From Research to Design

If Tilt can't compete with other sites' extensive array of data, we'd need a new solution. We identified three areas that could help Tilt stand out:

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behind innovation main.png
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Updated Onboarding
By using onboarding to get answers about the factors students care most about, we'd have some information to start with and could customize search results right away.
The Archetype Quiz
Students would take a quiz, similar to one they might see on Buzzfeed, that would tell them which archetype they fit into. We named this feature the "College Search Style Quiz."
MeetU Feature
The MeetU feature pulls up a college that meets students' needs that they haven't reviewed. They can "swipe" left or right. If they "match" with a college, it's added to their My Colleges list to explore later.
Wireframe - Onboarding.png
Wireframe - Quiz.png
Wireframe - meetU.png
Usability Testing and Results
We performed two iterations of usability testing and edits.


5 out of 7 users were unsuccessful in finding the MeetU function without error. 


All users expressed excitement about the College Search Style quiz and completed it without error.


4 out of 7 users were unsuccessful in completing the MeetU user flow without error.
To alleviate problems with the MeetU user flow, we added 3 onboarding pop-ups to show users how it works. In our second round of testing, 100% of users completed this flow successfully. 
Selecting Features for a Final Prototype
As much as we liked both the College Search Style quiz and the MeetU feature, we knew from testing that both features together was overwhelming. Without more time to find a way to connect the features or make their differences more clear, we decided to move forward with the College Search Style quiz alone. Research showed users preferred it.
Updated Screens
Dashboard 1 - Initial View.png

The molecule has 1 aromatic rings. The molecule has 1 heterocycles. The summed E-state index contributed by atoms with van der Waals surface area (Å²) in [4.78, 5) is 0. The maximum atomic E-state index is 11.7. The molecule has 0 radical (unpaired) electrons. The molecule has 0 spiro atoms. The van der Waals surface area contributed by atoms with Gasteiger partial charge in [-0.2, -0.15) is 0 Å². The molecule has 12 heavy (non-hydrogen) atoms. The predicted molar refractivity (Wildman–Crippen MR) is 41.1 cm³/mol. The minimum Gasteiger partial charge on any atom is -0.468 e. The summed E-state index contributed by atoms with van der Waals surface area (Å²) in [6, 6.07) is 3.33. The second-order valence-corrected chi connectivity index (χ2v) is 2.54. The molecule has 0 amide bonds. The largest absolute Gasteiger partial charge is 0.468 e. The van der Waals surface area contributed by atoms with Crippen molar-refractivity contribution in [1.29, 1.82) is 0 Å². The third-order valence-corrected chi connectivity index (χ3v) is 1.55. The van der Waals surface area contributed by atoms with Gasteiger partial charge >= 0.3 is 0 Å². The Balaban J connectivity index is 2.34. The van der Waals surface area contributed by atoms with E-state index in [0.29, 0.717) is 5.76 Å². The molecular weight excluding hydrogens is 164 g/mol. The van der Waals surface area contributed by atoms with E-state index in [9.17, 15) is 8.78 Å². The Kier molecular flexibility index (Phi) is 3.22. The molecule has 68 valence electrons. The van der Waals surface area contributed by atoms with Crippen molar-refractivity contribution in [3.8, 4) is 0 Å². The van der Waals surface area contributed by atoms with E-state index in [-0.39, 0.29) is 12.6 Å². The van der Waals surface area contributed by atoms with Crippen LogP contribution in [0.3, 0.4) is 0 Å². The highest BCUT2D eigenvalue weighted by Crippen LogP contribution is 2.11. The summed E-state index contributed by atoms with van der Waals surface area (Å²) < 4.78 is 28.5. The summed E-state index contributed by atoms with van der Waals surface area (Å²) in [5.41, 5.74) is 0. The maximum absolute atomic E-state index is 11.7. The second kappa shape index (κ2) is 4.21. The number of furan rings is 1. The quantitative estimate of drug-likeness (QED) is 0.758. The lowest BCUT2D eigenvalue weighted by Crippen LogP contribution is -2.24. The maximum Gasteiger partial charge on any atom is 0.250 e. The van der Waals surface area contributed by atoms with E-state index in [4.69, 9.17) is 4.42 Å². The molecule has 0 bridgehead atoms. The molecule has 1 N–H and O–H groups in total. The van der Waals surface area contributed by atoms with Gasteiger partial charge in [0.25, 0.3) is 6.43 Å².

The bar along the top of the page features a note of welcome and an illustration to humanize the page.
Our client didn't want to add our list of search preferences to the onboarding process, so we added these questions to the dashboard. The pink serves as a call to action.
We added a Getting Started Guide to give the site a chance to "talk" to the user on their first log in. The text can validate the user's anxieties and provide a few getting started hints. This card can be minimized or removed, then accessed again in the Help section.
Our users repeatedly mentioned that the college application process is stressful and confusing, so we also added a calendar and To Do list. The first two items on the To Do list are a reminder for the user to fill out their preferences and take the quiz.
Quiz Results.png
Because our users were universally delighted to see their search results, and because that feature is such an important part of the updated site, we gave the quiz results page space to highlight the user's results. A big illustration highlights the uniqueness of their particular style.
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The top bar changes to reflect the user's search archetype.
Once users fill out their preferences, they're listed along the top of the page as a reminder. Users can change their preferences any time under Settings.
After taking the quiz, the dashboard features a section devoted to their archetype. This section includes basic information, tips, and recommended articles. It can be minimized or removed from the dashboard and accessed at any time in the user's profile.
Final Prototype
Next Steps:
  • Expand the College Search Style feature so students can rely on it for tips and recommendations throughout their search process.

  • Refine the MeetU function so it can seamlessly integrate into the site without adding more confusion

  • Continue usability testing with the high fidelity prototype

  • A well-researched and tested product revealed so much that we wouldn't have understood with a shortened time frame. By staying open to a variety of methods and learnings, our product was that much richer.

  • User personas don't fit every product because not all products can or should be designed for a limited audience. In this case, with an audience consisting of high school juniors and seniors across the country, archetypes were a stronger way to understand our users and design for their different needs.